Faculty Publications


A new approach to implementing a PLC-based model predictive controller for application in industrial food processes

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ASEE Annual Conference Proceedings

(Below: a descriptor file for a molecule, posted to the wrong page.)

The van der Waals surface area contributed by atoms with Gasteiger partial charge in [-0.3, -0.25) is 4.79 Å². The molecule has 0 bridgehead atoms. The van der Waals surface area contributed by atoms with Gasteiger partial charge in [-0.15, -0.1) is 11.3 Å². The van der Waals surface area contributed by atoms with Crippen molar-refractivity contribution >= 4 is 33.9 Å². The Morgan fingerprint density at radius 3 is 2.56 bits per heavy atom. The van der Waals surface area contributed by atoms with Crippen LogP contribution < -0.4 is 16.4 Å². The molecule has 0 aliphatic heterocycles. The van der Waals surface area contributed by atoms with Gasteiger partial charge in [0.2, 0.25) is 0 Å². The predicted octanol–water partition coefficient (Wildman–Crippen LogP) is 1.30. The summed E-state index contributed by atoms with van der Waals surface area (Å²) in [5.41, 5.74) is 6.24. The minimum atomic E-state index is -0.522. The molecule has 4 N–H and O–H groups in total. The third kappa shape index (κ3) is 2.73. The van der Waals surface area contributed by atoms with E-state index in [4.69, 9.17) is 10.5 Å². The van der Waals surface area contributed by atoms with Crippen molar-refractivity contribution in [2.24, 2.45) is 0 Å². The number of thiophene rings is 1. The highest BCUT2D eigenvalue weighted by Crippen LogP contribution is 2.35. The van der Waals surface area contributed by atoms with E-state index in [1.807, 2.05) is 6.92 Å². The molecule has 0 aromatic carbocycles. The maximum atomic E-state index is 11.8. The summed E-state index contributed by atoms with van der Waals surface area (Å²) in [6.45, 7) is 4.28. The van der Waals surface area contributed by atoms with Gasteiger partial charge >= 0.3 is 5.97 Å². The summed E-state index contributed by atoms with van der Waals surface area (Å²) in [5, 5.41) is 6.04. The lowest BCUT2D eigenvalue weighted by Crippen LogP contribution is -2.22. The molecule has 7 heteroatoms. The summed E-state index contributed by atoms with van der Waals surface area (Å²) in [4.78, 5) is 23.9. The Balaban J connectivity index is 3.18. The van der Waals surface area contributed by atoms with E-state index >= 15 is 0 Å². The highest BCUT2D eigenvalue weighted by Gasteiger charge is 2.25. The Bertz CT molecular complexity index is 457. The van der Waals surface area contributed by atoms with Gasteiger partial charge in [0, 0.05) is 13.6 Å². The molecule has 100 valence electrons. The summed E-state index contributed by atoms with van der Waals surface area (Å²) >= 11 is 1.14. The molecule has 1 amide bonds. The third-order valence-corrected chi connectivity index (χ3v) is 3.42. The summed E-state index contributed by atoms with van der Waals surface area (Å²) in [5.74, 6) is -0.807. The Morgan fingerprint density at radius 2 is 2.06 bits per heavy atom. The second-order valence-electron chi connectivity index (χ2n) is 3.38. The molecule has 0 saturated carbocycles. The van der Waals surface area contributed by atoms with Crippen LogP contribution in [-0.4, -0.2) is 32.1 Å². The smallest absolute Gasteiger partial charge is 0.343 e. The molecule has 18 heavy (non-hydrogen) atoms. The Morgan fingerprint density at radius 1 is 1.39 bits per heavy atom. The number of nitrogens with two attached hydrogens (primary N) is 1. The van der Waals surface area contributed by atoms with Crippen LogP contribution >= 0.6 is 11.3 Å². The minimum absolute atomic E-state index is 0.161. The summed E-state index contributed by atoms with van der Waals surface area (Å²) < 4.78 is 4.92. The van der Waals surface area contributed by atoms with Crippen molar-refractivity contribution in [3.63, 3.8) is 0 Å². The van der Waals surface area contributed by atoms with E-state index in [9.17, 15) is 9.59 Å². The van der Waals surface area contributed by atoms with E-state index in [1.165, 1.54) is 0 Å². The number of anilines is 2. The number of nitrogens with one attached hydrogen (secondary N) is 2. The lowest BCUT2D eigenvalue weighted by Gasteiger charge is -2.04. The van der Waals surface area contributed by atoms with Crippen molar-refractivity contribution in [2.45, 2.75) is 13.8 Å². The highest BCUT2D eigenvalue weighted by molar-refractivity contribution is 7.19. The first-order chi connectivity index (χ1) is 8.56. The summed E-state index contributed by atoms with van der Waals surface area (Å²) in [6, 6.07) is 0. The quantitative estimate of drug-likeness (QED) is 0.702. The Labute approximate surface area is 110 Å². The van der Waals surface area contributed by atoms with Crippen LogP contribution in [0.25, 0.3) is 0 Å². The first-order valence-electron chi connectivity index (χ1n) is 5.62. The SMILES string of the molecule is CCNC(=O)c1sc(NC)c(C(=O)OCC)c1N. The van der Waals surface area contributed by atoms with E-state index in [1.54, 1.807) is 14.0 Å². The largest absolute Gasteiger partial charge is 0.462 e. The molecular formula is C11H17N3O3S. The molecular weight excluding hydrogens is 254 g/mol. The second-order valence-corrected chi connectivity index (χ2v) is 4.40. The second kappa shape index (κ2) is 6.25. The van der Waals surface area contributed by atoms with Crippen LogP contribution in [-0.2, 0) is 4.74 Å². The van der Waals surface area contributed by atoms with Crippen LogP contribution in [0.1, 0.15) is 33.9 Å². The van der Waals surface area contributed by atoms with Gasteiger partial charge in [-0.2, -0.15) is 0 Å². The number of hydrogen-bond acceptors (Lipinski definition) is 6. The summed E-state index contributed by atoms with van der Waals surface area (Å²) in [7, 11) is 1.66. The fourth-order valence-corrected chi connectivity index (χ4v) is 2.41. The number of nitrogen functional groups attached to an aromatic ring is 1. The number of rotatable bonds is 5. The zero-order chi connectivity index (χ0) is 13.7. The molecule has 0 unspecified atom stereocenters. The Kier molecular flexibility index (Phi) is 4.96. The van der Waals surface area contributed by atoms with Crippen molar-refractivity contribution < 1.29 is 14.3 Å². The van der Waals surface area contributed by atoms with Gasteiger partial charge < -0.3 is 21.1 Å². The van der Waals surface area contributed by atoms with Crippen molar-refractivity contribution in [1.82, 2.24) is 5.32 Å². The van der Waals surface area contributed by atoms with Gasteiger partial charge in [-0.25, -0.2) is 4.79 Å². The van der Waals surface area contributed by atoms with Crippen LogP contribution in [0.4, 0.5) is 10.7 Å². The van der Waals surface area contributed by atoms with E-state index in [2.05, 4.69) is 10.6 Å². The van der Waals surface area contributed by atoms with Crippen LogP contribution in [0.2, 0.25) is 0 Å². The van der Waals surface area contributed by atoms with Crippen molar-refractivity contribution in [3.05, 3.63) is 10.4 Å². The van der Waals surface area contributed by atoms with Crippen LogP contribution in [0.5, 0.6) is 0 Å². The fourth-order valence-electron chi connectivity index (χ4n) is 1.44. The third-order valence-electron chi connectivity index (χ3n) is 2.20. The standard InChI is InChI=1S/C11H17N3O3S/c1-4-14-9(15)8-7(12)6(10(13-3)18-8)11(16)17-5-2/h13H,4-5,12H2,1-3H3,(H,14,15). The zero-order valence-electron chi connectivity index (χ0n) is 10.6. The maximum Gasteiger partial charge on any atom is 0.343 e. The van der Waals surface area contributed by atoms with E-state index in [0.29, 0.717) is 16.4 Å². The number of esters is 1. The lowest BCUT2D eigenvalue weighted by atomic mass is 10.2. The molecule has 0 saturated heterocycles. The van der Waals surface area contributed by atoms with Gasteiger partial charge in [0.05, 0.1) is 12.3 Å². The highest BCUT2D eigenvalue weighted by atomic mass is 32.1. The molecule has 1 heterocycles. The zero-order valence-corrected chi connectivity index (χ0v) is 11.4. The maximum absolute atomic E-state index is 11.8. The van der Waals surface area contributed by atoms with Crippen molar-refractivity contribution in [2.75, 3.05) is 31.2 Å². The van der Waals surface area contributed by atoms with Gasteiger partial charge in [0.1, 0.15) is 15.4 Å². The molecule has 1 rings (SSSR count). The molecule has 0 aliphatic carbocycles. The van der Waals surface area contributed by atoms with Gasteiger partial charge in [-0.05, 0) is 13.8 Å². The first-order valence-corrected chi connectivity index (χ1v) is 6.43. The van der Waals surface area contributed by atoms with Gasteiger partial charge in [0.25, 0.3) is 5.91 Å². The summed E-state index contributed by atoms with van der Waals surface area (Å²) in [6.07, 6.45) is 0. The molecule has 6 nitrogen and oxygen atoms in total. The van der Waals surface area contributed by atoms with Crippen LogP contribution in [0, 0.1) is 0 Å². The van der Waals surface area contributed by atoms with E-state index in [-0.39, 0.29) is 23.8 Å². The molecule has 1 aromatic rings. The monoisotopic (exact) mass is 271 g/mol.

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Model Predictive Control (MPC) is an advanced control strategy for improving the control of processes that display relatively large variations in system controlled output values in comparison to the system's control set point, for processes with appreciable process variable interactions, and for systems that display a large amount of process deadtime and/or system disturbances This paper reports the implementation of MPC techniques directly on a programmable logic controller (PLC) rather than on a personal computer (PC) for an industrial sugar cooking process. This study implemented and evaluated three PC-based, commercial MPC technologies for the sugar cooking process, and a new model state feedback implementation directly on Rockwell Automation's ControlLogix® PLC. A standard proportional-integral-derivative (PID) control implementation was used as a baseline for comparing the MPC strategies. The comparative analysis focused on the dynamic response of each strategy at startup, including both temperature rise time and overshoot, and the steady-state disturbance rejection capabilities of each strategy. The test results showed that the MPC strategies controlled the sugar cooking process better than the traditional PID control method in regards to the target parameters. The tests also showed that the PLC-based MPC strategy was comparable to the PC-based commercial MPC applications. This strategy has several benefits such as requiring no external hardware, software, and communications protocols, which may result in a less expensive implementation than the commercial MPC strategies. This is of particular interest for implementation in an educational setting due to the lower cost, use of standard laboratory equipment, and relevance to Electrical Engineering and Engineering Technology curriculum.

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